• OOOh my I do’nt have that book either , gotta get a copy ! ( most of my books come from book sales and Tasha Tudor is usually the first to be bought if anyone even parts with their copies ) yep,my friend, ML, ( who is a double for ” Grizzly Adams” ) who sent me the gallon, was truly magnanimous, it’s great to sweeten strong coffee esp expresso. And if you mix it in cognac brandy you can make your own ” Northern Comfort”. I adore maple syrup and made my own once, all that work for a pint.!!Once you have tried making it you appreciate the high prices I assure you. I adore Vermont but it is a hard place ot make a living esp if you have garden based business like my heirloom seeds.
            Ok off to to order that book! thanks for the suggestion Karlyne

          • Karlyne says:

            Lisa, I’ve been super lucky in my friends; the friend who used to work at Border’s always kept me supplied in Tasha Tudor’s, among other authors. She’s an artist, so my house also reflects some of her work. And she’s in Ireland, and I do miss her dreadfully, but every time that I pick up a Tasha or see an original picture on my wall, I think of her!

  4. Karlyne says:

    I had never heard of a “mumpsimus”- what a great word! I’ll use it on the kids when they’re being unreasonable.

  5. CJ Armstrong says:

    What fun! I did get 1, 2 and 5 correct but it wasn’t because I’m really familiar with the terms.
    I like rice pudding if it’s made like my mom made it! 😀

  6. This is the oddest thing to be reading this tonight. My Mother in law use to make rice pudding & bread pudding. She always made a small dish for my daughter leaving the raisins out of hers. No one in our family had her recipe but I came across one in a cookbook & decided to make it Sunday. As I was putting the ingredients together I thought that the 1/4 cup of sugar didn’t sound like enough but I decided to stick with the recipe & as it turned out it was not sweet enough. I would love to have a recipe to try if someone can post theirs.

  7. Molly Welsh says:

    Well, I actually got them ALL correct! I already knew some, but used a bit of logic about parts of the words for the rest & a tiny bit of guessing, LOL.
    And I, too, love rice pudding, or as the mister says what’s not to like: rice, raisins, milk, eggs, sweetener?? How can you go wrong?

  8. Cindi Johnson says:

    What fun! I got a perfect score! For not getting a single one correct, that is. Wow, what an eyeopener. I think I will go soothe my damaged pride over a delicious bowl of rice pudding ~ made with farm fresh milk and eggs, of course.

Leave a Comment

Your email address will not be published. Required fields are marked *


It’s not every day that one happens upon a word as fabulous as:


I mean, really, it’s almost addictive—you can’t help but giggle when you say it …


Try it three times fast and see if you can keep a straight face.

Something of an unsung onomatopoeia, flibbertigibbet (see, I had to say it again) refers to a talkative, flighty, “light-headed” person. While its origin is obscure, tells us that this 15th-century term “is thought have been formed as an imitative representation of the sound of chatter or gossip.”

Are you thinking what I’m thinking?



Of course, here and now, amid the modernity of the 21st century, we politely shy away from placing gender restrictions upon our adjectives, but, for the record, flibbertigibbet is generally reserved for young women. So, I suppose this would be more fitting …


Photo by HerbertT via Wikimedia Commons

And, speaking of poultry, you may recall the gabbling goose in E.B. White’s Charlotte’s Web declaring, “I am no Flibberty-ibberty-gibbet.”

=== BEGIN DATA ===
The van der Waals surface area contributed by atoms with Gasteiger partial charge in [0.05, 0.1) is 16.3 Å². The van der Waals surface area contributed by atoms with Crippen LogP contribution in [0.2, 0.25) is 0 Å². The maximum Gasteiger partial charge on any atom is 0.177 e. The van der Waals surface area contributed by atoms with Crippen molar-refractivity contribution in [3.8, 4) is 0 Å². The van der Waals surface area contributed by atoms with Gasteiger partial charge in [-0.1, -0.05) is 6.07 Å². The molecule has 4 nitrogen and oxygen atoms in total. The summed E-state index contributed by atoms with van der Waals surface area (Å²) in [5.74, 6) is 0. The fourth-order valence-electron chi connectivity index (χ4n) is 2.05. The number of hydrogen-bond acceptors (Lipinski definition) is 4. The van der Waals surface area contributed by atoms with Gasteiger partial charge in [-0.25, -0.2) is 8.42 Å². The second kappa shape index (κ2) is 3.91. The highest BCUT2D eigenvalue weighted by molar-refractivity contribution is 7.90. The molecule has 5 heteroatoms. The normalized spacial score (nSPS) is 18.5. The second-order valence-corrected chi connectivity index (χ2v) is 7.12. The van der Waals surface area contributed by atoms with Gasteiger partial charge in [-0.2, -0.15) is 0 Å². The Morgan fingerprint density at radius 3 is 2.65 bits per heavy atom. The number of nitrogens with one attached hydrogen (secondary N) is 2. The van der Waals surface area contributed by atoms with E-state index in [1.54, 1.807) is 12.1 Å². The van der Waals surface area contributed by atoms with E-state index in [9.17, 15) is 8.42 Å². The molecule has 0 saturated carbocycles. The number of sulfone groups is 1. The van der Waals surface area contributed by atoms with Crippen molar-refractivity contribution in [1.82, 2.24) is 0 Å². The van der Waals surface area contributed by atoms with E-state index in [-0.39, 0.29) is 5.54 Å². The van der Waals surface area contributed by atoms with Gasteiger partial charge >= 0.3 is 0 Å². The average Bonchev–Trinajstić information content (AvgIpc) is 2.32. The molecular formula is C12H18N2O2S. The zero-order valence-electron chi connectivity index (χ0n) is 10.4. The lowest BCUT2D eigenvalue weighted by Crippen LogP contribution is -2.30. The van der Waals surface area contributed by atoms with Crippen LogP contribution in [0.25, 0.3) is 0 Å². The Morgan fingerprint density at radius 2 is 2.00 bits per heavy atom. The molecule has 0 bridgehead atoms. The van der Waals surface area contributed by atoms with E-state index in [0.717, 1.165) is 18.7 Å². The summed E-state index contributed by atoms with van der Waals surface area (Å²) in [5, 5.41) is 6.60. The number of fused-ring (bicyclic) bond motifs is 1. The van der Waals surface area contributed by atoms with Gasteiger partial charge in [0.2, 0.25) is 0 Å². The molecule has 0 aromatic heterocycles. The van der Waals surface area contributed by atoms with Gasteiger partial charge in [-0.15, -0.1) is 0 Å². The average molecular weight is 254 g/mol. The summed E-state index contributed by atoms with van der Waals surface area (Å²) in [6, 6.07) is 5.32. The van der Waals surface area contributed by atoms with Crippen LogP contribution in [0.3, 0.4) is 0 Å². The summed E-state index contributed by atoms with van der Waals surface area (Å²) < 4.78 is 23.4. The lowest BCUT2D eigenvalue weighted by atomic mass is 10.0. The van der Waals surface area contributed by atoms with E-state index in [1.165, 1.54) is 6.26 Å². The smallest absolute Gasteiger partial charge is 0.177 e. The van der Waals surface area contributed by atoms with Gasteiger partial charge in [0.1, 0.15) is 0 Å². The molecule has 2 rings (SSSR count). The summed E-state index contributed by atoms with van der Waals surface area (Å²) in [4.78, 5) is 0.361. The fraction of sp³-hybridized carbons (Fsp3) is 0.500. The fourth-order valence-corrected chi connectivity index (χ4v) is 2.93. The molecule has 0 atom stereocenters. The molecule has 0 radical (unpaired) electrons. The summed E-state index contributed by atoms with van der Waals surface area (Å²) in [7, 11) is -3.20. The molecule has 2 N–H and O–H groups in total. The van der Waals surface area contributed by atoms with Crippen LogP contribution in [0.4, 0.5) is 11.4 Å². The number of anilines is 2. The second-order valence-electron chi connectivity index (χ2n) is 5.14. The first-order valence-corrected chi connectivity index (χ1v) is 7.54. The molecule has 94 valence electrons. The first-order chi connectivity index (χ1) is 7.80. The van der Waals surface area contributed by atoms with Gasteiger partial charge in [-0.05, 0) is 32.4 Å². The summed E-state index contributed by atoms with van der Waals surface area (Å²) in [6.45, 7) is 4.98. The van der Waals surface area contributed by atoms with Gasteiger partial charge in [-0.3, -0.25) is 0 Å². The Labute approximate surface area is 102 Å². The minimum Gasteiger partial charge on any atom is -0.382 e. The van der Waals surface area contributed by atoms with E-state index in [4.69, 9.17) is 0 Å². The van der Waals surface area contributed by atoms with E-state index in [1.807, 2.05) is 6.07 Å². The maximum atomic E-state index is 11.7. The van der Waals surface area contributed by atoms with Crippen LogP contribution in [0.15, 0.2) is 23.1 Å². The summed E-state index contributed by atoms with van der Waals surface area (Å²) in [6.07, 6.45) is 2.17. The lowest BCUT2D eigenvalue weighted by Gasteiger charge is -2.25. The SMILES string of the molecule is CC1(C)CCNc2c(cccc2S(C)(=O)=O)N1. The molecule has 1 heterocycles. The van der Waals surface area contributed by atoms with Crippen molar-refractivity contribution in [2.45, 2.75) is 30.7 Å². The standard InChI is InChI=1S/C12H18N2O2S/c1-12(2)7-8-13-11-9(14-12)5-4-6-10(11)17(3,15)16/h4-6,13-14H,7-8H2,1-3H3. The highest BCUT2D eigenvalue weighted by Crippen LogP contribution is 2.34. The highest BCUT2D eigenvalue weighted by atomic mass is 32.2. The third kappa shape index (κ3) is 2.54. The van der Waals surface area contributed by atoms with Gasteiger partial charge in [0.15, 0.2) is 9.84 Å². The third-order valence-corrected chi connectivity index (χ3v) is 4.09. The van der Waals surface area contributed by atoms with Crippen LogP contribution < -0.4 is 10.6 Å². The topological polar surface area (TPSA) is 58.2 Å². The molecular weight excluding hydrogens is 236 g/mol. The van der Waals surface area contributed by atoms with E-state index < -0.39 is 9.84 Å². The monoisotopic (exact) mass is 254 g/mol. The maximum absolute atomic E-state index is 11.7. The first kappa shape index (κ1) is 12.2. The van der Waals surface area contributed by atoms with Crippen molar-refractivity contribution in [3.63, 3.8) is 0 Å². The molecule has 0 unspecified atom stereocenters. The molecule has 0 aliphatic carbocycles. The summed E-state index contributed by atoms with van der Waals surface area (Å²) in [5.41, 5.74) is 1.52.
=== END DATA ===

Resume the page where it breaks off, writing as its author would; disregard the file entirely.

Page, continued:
Image courtesy of Wikipedia

Perhaps the one instance of flibbertigibbet’s utterance that packs the most parodic panache, however, is this (click to listen) …

Unless you’re one of the few devoted fans of the 1990 film Joe Versus the Volcano …


Theatrical release poster courtesy of Wikimedia

… you may not recognize the satirically sultry speaker as actress Meg Ryan, playing the ravishing (if a bit bird-brained) redhead, Angelica Graynamore.

Your turn to get flibbertigibbety. Cluck away in the comments, dear hens.


  1. Winnie Nielsen says:

    I can hardly pronounce this word. It makes me instantly tongue-tied, but I do love the complexity of the sound. So fitting for the meaning that it carries too. It reminds me of the years of car pooling the girls back and forth from town to the horse barn. The back seat was awash with content gibber and laughter!

  2. connie says:

    What a great word! I am going to practice saying it, so I can use it! LOL!

  3. Rebecca Taylor says:

    The place that I remember hearing it from is The Sound of Music when the nuns are in the Abbey singing about Maria.
    In the song they sing….”How do you find a word that describes Maria?…A flibbertigibbet, a will of a wisp, a clown?”

  4. Time to get out and reread ” Charlotte’s Web” again. You know those big striped garden spiders? Well they write messages in their webs and I always point them out to everyone ( especially kids) and tell them the message is their own little secret. Honestly the do write , although mostly “m” , “v” , “w” and “a” and other zigzag letters.

  5. Olivia says:

    I started to send this message before, but broke off to look up a spelling and lost the link! Gerr! I may be repeating myself, but thought I should start over: Word question: “Fotchet” (I am spelling that as it sounded, probably not as it should be) My grandmother, a true hillbilly from the south, used to call “odd” or rambunctious people,: Little Fotchets! Somehow that phrase became part of my lexicon and I only recently questioned what it really means. Her phrasing usually indicated a silly rascal, or someone not to be overly trusted, more than anything truly evil or nasty-mean. Well, I tried to look up the actual meaning of that word and can not find anything I truly think fits. But then I have no idea how it should be accurately spelled either! The closest I have come is to “fourchette” which is French for fork, and could be construed to mean something like a part of the vulva? Which could be a possible stretch/match. I wanted to see you would have any insight as to “what the Heck is this woman talking about!!” or “Grandma was crazy”. or if it actually was at least a “Localism” that may have a history with the English language? Please let me know if you have any thoughts on this. Thank you much…. And I have added your web site to my favorites. I’ve only just tuned in, but it seems quite worth exploring! Thank you ladies! O.

Leave a Comment

Your email address will not be published. Required fields are marked *